Frank Rogers

T1/3190 Driver Francis Henry Rogers, Army Service Corps Horse Transport

Born on 3rd June 1876 in Little Gaddesden
Died on 9th February 1959 in Little Gaddesden

Family and Home 1, 2, 3, 4, 5

Francis Henry (Frank) Rogers was born in Little Gaddesden, the second of the 6 children of Edwin Amos Rogers and Mary Ann née Meager. He was baptised at St Peter and St Paul’s Church, Little Gaddesden on 6th August 1876. His father was a Labourer, later a Painter and Glazier.

Frank’s siblings were:

  • Elizabeth Ann, born in 1874
  • Albert, born in 1878 but died as an infant
  • Emily, born in 1879
  • Eliza, born 12th October 1881
  • Rosina, born 28th October 1883

The 1881 Census gives the family’s address as “Village”, Little Gaddesden. From the position of the entry, this is very likely to have been 3 Little Gaddesden. His father was a Painter and Glazier and his mother as a Straw Plaiter. 6 year old Elizabeth and 4 year old Francis were at school; Emily was aged 1.

Education 6

Frank attended Little Gaddesden School. By the time he was 11 years old, he had time out of school to work, which was then common practice. On 20th July 1887, the School Log Book records that:

A number of boys who have passed their 4th Standard are required to go to work on the Home Farm for an indefinite time. We have sent Albert Fountain, George Hawkins, Frank Rogers and Arthur Wibden who are in attendance at school, as well as a number of others who have received their Labour Certificates. This is, no doubt, pleasing to the children and satisfactory to the parents but, at the same time, hard going to the school and disheartening to the teachers.

However, on 1st August, he returned to school until the start of the Harvest Holiday. When school resumed on 12th September:

The following boys have had their names taken off the School Registers, having received their Labour Certificates and gone to work – George Hawkins, Francis Rogers, Arthur Wibden, George Austin and Charles Hucklesby.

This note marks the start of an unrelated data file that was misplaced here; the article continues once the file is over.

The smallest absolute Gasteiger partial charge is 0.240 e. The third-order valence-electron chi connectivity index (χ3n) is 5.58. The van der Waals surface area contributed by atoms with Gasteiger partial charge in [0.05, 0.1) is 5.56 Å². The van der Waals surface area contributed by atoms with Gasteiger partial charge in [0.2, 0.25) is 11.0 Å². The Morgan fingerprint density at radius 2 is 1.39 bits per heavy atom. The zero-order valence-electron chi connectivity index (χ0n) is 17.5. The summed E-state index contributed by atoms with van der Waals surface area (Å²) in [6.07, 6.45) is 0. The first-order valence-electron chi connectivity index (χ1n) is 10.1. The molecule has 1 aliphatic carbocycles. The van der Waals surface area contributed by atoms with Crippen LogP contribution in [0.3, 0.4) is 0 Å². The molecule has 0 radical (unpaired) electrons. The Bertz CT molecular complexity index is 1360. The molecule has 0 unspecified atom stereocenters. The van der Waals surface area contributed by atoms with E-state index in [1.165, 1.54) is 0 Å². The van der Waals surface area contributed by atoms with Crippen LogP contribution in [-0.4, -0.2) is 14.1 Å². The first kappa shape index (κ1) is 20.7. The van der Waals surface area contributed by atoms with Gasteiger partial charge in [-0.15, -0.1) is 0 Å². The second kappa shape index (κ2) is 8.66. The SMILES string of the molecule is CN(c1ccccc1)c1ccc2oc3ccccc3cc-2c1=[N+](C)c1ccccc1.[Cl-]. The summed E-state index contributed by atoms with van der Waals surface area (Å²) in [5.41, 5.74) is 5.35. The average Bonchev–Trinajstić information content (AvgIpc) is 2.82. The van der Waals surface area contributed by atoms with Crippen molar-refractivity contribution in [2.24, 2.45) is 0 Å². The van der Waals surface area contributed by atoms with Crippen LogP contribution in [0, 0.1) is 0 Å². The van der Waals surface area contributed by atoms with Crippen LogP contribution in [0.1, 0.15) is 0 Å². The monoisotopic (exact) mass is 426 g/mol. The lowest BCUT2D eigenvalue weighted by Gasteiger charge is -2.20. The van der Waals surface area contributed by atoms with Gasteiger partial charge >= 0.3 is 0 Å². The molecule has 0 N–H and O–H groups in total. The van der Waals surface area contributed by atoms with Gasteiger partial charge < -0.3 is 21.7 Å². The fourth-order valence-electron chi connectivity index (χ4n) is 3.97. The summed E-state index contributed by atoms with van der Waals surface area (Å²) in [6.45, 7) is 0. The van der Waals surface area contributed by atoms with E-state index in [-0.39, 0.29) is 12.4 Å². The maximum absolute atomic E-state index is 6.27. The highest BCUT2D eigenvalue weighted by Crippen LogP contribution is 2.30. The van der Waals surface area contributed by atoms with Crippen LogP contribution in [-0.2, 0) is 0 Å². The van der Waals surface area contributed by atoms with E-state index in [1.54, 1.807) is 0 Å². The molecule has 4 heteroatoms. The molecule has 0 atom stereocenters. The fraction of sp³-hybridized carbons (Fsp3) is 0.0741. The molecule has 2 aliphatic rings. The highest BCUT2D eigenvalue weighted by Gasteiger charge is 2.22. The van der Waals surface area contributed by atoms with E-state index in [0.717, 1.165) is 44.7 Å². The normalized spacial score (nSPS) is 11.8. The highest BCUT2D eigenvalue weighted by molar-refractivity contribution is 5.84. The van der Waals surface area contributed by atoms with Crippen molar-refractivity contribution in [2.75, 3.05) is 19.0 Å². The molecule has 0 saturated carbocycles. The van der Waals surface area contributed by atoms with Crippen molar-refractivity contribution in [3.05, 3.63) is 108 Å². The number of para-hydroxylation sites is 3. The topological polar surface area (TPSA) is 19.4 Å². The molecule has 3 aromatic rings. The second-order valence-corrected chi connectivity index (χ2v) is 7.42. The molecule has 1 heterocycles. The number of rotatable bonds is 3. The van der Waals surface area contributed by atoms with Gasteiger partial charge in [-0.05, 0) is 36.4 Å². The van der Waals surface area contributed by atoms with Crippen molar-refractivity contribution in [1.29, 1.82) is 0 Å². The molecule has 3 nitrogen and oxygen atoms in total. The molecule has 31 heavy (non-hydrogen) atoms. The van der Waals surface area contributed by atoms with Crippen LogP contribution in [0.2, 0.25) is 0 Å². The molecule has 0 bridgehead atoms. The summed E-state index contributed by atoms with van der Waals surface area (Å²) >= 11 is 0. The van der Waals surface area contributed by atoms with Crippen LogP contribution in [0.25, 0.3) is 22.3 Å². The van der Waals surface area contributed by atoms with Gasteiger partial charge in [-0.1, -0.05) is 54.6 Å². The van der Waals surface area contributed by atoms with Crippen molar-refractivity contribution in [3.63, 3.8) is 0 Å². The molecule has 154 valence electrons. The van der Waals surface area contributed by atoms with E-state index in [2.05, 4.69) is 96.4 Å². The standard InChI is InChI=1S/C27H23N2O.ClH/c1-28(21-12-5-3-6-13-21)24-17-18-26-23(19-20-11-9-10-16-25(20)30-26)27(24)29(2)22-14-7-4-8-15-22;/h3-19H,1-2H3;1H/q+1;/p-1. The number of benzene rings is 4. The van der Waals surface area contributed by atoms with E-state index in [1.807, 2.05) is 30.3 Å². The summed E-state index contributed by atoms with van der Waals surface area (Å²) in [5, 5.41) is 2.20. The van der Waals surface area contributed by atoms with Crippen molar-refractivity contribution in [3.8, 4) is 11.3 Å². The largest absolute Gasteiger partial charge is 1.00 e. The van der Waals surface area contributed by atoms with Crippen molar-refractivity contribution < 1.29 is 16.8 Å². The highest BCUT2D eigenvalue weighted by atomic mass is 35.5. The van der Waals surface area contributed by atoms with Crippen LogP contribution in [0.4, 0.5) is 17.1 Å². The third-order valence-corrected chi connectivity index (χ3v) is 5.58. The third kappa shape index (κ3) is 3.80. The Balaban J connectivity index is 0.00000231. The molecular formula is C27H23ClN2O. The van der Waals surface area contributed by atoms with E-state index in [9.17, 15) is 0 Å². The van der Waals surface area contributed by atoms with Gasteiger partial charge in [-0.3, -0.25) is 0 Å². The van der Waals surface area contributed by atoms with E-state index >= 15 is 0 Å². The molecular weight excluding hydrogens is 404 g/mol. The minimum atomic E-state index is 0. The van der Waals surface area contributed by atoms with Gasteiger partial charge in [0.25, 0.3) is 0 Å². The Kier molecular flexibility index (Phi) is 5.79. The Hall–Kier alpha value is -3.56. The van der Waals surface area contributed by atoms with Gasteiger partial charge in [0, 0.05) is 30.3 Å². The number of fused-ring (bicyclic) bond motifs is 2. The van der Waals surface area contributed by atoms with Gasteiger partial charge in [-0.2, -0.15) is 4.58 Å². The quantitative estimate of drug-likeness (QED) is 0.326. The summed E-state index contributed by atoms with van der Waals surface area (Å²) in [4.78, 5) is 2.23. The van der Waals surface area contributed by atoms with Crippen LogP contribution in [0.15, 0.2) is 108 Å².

Frank’s work did not last long; he was back at school for the winter from 3rd October. The following summer, he worked again and again returned to school in October. It is not clear when he finally left school.

Employment 3

By April 1891, Frank Rogers was a 14 year old General Labourer. He then lived at 13 Little Gaddesden with his parents and younger sisters Emily, 11, Eliza, 9 and Rosina, 7, who were all at school. However, by March 1901, the family had moved to 33 Little Gaddesden and Frank, 24, worked as a Painter. His father was still a Painter and Glazier while his sisters Elizabeth, 26 and Eliza, 19 were both Domestic Housemaids. 17 year old Rosina was a Domestic Nurse.

Marriage 3, 7

On 12th October 1901, Francis Henry Rogers, married Mary Jane Shatford at St Mary’s Church, Weekley, Northamptonshire. Francis, 25, was a Carpenter and son of Edwin Amos Rogers, also a Carpenter. Mary Jane, 40, was the daughter of Abraham Shatford, Labourer.

The 1911 Census shows them living at Caison (or Chase End) Hill, Bromesberrow, Ledbury, Gloucestershire, where Frank worked as a Domestic Gardener.

The Rogers Family in 1911 3

In the 1911 Census, Frank’s parents and his two youngest sisters, Eliza, a Laundry Maid, and Rosina, a General Domestic Servant, were still living at 33 Little Gaddesden. Frank’s father was by then a Carpenter, which supports the information recorded for him on Frank’s Marriage Register entry.

Military Service 8

Frank Rogers enlisted into the Army Service Corps at Birmingham on 15th August 1914, to serve for the duration of the War. He was 5 feet 1 inch tall, weighed 112 pounds and had a 36 inch chest. He was previously a Gardener employed by the Reverend R.F. Fairburn of Temple Balsall, Knowle, Warwickshire. His address is shown as 33 Little Gaddesden and his father Edwin Amos, not his wife Mary Jane, is named as his next of kin. It seems, therefore, that Mary Jane had died or the marriage had ended before August 1914.

To Salonika 8, 9, 10

Frank Rogers served as a Driver in the Horse Transport section of the Army Service Corps. His Service Number was T1/3190.

On 14th November 1915, he embarked aboard the SS Olympic at Liverpool, sailing to Mudros on the island of Lemnos, which they reached on 23rd November. After transfer to the Abbessieh, they sailed for Salonika, arriving on 25th November. Frank then joined No. 2 Company, 22nd Divisional Train, Army Service Corps. The division was involved in the Battle of Horseshoe Hill between 10th and 18th August 1916 and the Battle of Machukovo on 13th and 14th September 1916.

Treatment for Malaria 8